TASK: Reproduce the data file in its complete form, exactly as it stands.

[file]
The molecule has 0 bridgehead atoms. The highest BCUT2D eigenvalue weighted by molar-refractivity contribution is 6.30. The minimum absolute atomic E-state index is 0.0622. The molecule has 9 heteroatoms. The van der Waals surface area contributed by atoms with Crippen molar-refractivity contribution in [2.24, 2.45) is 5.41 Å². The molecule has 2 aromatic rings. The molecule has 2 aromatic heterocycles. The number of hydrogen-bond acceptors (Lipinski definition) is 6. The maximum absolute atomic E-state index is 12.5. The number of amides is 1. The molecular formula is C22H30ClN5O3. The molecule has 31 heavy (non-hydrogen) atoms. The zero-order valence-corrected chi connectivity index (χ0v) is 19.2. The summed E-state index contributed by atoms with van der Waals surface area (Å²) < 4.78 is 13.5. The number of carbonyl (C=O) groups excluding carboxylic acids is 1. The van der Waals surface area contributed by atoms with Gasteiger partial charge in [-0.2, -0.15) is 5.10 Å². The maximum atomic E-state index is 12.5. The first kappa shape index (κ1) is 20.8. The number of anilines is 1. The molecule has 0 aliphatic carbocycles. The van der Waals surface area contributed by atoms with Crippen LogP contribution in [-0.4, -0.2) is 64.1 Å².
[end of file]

The molecule has 0 bridgehead atoms. The highest BCUT2D eigenvalue weighted by molar-refractivity contribution is 6.30. The minimum absolute atomic E-state index is 0.0622. The molecule has 9 heteroatoms. The van der Waals surface area contributed by atoms with Crippen molar-refractivity contribution in [2.24, 2.45) is 5.41 Å². The molecule has 2 aromatic rings. The molecule has 2 aromatic heterocycles. The number of hydrogen-bond acceptors (Lipinski definition) is 6. The maximum absolute atomic E-state index is 12.5. The number of amides is 1. The molecular formula is C22H30ClN5O3. The molecule has 31 heavy (non-hydrogen) atoms. The zero-order valence-corrected chi connectivity index (χ0v) is 19.2. The summed E-state index contributed by atoms with van der Waals surface area (Å²) < 4.78 is 13.5. The number of carbonyl (C=O) groups excluding carboxylic acids is 1. The van der Waals surface area contributed by atoms with Gasteiger partial charge in [-0.2, -0.15) is 5.10 Å². The maximum atomic E-state index is 12.5. The first kappa shape index (κ1) is 20.8. The number of anilines is 1. The molecule has 0 aliphatic carbocycles. The van der Waals surface area contributed by atoms with Crippen LogP contribution in [-0.4, -0.2) is 64.1 Å².